Latest National and International Headlines

In what appeared to be a thinly veiled reference to politics in the Age of Trump, Sen. John McCain on Monday warned Americans against "half-baked, spurious nationalism," calling the abandonment of U.S. global leadership "unpatriotic."

Speaking in Philadelphia, where he was being honored with the Liberty Medal by the National Constitution Center, McCain did not mention the president by name, but his words appeared to be aimed at Trump and his administration.

Authorities are increasingly optimistic that they have turned the tide in their week-long battle against the deadliest wildfires in California's history.

Lighter winds were helping firefighters both in the air and on the ground to contain the majority of the biggest fires, and rain forecast for later in the week would further boost their efforts, NPR's David Schaper reports from Santa Rosa.

We take it for granted that nostalgia is an ordinary, harmless emotion. You won't get a referral for a psychologist because you've posted a childhood photo with the caption #ThrowbackThursday, or because you have a weak spot for Lucky Charms or Fruit Roll-Ups. But that's a relatively new way of thinking.

The scientist who coined the term "nostalgia" in 1688 thought of this emotion as a neurological illness caused by demons. Other scientists latched onto this conception of nostalgia as a disease. It took marketers, centuries later, to realize that nostalgia has benefits.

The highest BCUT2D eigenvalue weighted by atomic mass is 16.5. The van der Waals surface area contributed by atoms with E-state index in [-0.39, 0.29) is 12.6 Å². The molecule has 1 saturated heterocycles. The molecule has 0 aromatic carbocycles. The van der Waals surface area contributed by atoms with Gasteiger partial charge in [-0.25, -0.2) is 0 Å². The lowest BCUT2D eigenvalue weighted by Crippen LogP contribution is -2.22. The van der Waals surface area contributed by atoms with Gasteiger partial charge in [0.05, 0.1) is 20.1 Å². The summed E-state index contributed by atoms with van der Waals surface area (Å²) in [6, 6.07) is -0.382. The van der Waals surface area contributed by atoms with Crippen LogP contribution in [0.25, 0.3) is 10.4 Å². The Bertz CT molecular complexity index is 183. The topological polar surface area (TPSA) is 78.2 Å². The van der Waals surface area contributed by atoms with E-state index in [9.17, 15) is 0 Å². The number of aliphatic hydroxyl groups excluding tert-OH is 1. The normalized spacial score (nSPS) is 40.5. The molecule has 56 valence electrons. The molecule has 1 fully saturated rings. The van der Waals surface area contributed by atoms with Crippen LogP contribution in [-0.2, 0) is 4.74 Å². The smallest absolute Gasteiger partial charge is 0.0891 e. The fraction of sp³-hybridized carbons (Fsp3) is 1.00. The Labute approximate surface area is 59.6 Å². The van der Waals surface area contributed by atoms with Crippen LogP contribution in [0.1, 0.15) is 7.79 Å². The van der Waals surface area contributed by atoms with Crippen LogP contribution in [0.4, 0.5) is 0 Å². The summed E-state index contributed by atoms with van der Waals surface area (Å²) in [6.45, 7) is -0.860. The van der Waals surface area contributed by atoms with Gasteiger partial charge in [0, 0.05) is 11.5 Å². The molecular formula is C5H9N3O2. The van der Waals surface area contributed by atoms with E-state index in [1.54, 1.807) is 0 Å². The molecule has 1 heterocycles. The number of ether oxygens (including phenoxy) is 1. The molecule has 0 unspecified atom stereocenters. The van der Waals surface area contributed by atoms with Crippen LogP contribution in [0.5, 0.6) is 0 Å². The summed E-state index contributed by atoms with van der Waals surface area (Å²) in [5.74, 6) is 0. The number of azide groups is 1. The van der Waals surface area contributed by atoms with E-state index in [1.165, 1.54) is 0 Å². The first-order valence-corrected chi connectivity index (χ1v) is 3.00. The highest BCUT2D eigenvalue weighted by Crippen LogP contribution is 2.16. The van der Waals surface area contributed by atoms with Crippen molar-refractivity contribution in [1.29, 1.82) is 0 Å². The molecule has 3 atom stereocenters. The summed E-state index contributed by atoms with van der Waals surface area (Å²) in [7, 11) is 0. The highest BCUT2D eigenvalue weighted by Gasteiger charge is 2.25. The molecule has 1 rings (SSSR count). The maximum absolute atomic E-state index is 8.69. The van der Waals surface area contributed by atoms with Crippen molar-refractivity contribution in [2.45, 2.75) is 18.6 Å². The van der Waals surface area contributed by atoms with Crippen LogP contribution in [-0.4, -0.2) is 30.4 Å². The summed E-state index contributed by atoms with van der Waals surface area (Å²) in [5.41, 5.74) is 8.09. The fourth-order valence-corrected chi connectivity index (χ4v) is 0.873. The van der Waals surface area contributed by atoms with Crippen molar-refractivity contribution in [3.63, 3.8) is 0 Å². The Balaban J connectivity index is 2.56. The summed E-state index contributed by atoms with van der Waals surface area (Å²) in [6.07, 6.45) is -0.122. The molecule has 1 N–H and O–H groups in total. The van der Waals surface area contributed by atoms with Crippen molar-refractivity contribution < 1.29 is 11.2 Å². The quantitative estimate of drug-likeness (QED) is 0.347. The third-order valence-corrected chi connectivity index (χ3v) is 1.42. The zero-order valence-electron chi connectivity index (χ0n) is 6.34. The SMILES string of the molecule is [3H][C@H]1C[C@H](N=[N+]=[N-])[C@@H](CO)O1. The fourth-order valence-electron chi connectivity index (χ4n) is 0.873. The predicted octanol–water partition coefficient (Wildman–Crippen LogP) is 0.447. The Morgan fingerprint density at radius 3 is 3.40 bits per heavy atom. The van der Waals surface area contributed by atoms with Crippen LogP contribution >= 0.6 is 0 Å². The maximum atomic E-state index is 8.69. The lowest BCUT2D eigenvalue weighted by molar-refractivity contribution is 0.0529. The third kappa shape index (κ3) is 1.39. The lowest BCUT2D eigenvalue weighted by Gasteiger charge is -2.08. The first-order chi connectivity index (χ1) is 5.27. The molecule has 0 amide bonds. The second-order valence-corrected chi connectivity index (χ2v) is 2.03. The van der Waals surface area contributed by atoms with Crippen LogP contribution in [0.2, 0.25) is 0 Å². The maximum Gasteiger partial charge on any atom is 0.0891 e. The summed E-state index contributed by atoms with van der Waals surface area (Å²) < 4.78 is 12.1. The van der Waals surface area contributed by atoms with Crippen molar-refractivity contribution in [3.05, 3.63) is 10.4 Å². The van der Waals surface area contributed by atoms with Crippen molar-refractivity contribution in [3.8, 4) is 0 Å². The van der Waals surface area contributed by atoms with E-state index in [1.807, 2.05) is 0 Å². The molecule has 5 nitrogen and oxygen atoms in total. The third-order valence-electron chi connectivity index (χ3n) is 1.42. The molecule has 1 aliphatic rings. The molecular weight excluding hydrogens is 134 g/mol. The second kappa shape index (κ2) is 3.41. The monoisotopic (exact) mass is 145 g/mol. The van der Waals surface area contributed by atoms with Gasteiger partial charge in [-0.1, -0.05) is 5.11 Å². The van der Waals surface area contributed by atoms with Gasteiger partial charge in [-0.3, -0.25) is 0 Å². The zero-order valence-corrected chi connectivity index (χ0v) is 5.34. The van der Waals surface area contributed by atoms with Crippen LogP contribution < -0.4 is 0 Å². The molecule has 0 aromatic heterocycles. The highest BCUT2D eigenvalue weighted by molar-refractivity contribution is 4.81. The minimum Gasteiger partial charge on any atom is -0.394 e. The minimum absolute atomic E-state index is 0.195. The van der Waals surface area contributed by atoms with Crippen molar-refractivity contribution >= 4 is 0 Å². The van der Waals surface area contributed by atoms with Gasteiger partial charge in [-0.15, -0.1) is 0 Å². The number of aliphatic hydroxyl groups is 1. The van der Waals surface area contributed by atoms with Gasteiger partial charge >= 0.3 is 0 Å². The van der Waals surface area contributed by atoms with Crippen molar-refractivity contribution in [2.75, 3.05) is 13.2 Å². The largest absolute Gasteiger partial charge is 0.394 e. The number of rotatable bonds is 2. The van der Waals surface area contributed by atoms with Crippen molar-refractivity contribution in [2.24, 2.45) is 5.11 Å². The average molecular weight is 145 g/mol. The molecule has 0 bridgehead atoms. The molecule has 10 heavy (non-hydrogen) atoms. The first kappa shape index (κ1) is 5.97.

A 61-year-old truck driver has pleaded guilty to two counts of human smuggling leading to the deaths of 10 unauthorized immigrants in San Antonio earlier this year.

James Matthew Bradley Jr. pleaded guilty to one count of transporting aliens resulting in death and one count of conspiracy, according to a statement released by the U.S. attorney for the Western District of Texas. Bradley faces up to life in prison.

The University of Louisville has fired men's basketball coach Rick Pitino, ending his tenure with the team roughly three weeks after the program was implicated in a federal bribery and fraud investigation. The board of the school's athletic association voted unanimously during a closed-door meeting Monday to terminate his contract with "just cause."

In 1940, on the eve of the United States' entrance into World War II, then-President Franklin D. Roosevelt's Immigration and Naturalization Service wanted to promote tolerance toward immigrants.

At that time, radio was the most important medium in the U.S. More than 80 percent of American households had a radio, and people listened for three or four hours every day. So, to reach the American people, the agency made a radio show.

The news of Harvey Weinstein's expulsion from the Academy of Motion Picture Arts and Sciences over the weekend is prompting victims to share their own experiences of sexual harassment and assault.

The academy ousted the powerful Hollywood producer over multiple abuse allegations, prompting social media users around the world to proclaim a simple idea: that sexual abuse is a common experience in women's lives.

Daphne Caruana Galizia, an investigative reporter in Malta who revealed the secrets of the wealthy, powerful and corrupt, was killed by a car bomb on Monday.

Her car exploded as she drove in northern Malta, sending debris into a nearby field, NPR's Sylvia Poggioli reports.

Caruana Galizia, 53, ran her own website, where her posts "often drew more readers than the total circulation of Malta's newspapers," Sylvia writes.

It sounds like a joke, but, well — keep reading.

In December 2015, 64-year-old Daniel Rushing had just dropped off a friend at chemotherapy and was driving home an older woman from his church who worked at the 7-Eleven and would otherwise walk the 2 miles home.

Richard Wilbur, the former poet laureate and two-time Pulitzer Prize winner renowned for his elegant, exquisitely crafted formal poetry has died at the age of 96.

Pages